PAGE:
Bakers already with a strong presence outside the sliced bread market have benefited from the shift away from bread perceived by consumers as “conventional.”

“From our perspective at Turano Baking Co., the specialty bread segment continues to grow as consumers around the country demonstrate that they expect more variety,” said Joseph Turano, president of Berwyn, Ill.-based Turano Baking. “They expect more product variety, they expect unique product offerings. You see even in the bread aisle that regular sliced bread and buns and rolls are being reintroduced into more premium offerings.”

Going forward, Mr. Turano said consumers at retail will become even more demanding, turning away from what he called “run of the mill, standard bread offerings.”

Joseph Turano, president of Turano Baking

“I think they really want to see unique products, bread with inclusions, whether it is grains or seeds,” he said. “They want more fermented dough types, more natural products. Organic and now we see sprouted wheat and sprouted grains, coming somewhat mainstream. I wouldn’t say sprouted is mainstream just yet. Certainly organic is though.”

Another large part of Turano’s business is food service, an area Mr. Turano described as “coming back with sales strong overall.”

“Some smaller segments may not be performing as they were,” he said. “Casual dining is certainly thriving in these times. Consumers are dining out more often once again.”

The product lineup at food service may not be changing as quickly as is the case for retail.

“The general offering in that category (food service) has been table breads, dinner rolls and premium sandwich offerings,” Mr. Turano said. “That’s where the sliced bread category isn’t as strong and really never has been in general restaurant dining. I think it’s more premium sandwich carriers as well as table breads. That’s where we see that industry continuing to grow and coming back strong.”

Recent data from the U.S. Department of Agriculture suggest demand for whole wheat flour may be slipping. By contrast, the Whole Grains Council recently issued a survey showing the two thirds of Americans have increased whole grains consumption either “some” or “a lot” in the past five years (see related story on Page 20). From Mr. Turano’s perspective, demand for whole grains products has been growing but just modestly.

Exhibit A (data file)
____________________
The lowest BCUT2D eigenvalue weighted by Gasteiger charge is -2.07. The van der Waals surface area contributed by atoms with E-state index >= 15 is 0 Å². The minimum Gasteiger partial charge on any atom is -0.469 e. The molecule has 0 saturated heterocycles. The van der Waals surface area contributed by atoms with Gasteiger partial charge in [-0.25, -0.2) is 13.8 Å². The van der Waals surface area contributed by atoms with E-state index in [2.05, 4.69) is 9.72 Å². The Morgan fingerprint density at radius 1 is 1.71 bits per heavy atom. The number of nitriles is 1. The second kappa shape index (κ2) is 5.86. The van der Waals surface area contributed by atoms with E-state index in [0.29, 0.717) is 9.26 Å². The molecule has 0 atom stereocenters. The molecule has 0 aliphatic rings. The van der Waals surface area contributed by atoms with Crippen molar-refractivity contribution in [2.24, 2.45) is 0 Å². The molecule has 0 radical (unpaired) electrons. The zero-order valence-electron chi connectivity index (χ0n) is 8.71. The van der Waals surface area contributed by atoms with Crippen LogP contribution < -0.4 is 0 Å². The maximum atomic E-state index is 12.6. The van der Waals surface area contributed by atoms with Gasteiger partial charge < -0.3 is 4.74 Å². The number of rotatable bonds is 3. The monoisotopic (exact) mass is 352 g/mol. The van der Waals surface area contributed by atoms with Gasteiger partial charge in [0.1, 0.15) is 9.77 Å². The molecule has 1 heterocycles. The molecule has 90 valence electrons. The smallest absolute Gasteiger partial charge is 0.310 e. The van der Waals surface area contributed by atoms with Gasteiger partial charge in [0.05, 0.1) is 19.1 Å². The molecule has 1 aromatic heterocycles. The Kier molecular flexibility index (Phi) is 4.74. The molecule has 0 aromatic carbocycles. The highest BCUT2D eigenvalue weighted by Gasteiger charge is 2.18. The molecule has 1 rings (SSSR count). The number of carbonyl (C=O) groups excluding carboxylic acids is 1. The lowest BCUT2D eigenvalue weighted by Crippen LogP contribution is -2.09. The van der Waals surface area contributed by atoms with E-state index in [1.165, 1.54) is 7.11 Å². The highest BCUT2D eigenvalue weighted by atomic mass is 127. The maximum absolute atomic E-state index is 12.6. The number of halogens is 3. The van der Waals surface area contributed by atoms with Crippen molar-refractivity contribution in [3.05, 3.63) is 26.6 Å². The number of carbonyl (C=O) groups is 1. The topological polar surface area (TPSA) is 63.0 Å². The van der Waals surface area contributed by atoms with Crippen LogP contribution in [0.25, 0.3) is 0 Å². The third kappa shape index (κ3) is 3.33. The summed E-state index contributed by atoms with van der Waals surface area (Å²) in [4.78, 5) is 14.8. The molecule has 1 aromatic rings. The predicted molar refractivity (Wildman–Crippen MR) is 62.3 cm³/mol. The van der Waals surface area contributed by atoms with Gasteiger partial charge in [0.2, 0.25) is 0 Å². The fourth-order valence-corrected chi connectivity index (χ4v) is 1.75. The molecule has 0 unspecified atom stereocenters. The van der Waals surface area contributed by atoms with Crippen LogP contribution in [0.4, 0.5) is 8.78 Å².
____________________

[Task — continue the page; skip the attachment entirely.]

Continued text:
“For our company and the premium segment we tend to produce for, whole grain and whole wheat are trending upward, but not on a sharp increase, just a gradual increase over time. We’re certainly seeing the percentage of our business that is whole grains increase, but I would say it is growing between 5% and 10% per year.”

While declining to call bread baked from sprouted wheat “mainstream,” Mr. Turano tipped his cap to Angelic Bakehouse, a sprouted bread specialist, he described as an “up and comer.”

Based in Cudahy, Wis., in metropolitan Milwaukee, Angelic Bakehouse has been growing rapidly. Earlier in the year, the company said it had reached agreement to sell its product across the four Ahold USA divisions (Giant Carlisle, Giant Landover, Stop & Shop New England, and Stop & Shop New York Metro), as well as D’Agostino and DeCicco Family Markets. In all, Angelic Bakehouse said an additional 265 northeastern retail outlets now will carry its products. The company’s Angelic’s Flatzza and Flatzza Buddy, the first packaged sprouted grain pizza crust, are available at 128 locations under the Ahold USA umbrella, including 63 Stop & Shop locations, 27 Giant Landover locations and 38 Giant Carlisle locations. Ahold operates supermarkets in 10 states — Virginia, Maryland, Delaware, Connecticut, Massachusetts, Rhode Island, New Jersey, New York, Pennsylvania and West Virginia.

Many of the currents driving shifts in consumer preferences favor the kinds of products being baked at Angelic Bakehouse, said James Marino, executive vice-president and chief operating officer of the company. Mr. Marino and his wife Jenny are the owners of the business.

“We’re bullish on the natural and organic space,” he said. “Retailers certainly have acknowledged the movement toward natural and organic. Consumers and a younger generation are looking for more unique products such as our sprouted bread, and are willing to pay a premium for products with higher quality. That’s what the whole movement toward craft is all about. Millennials want quality whether its whiskey, wine or bread.”

Angelic bread is baked from sprouted wheat.

While Angelic bread, baked from sprouted wheat is neither organic nor gluten-free, Mr. Marino said both trends seem to be helping his company.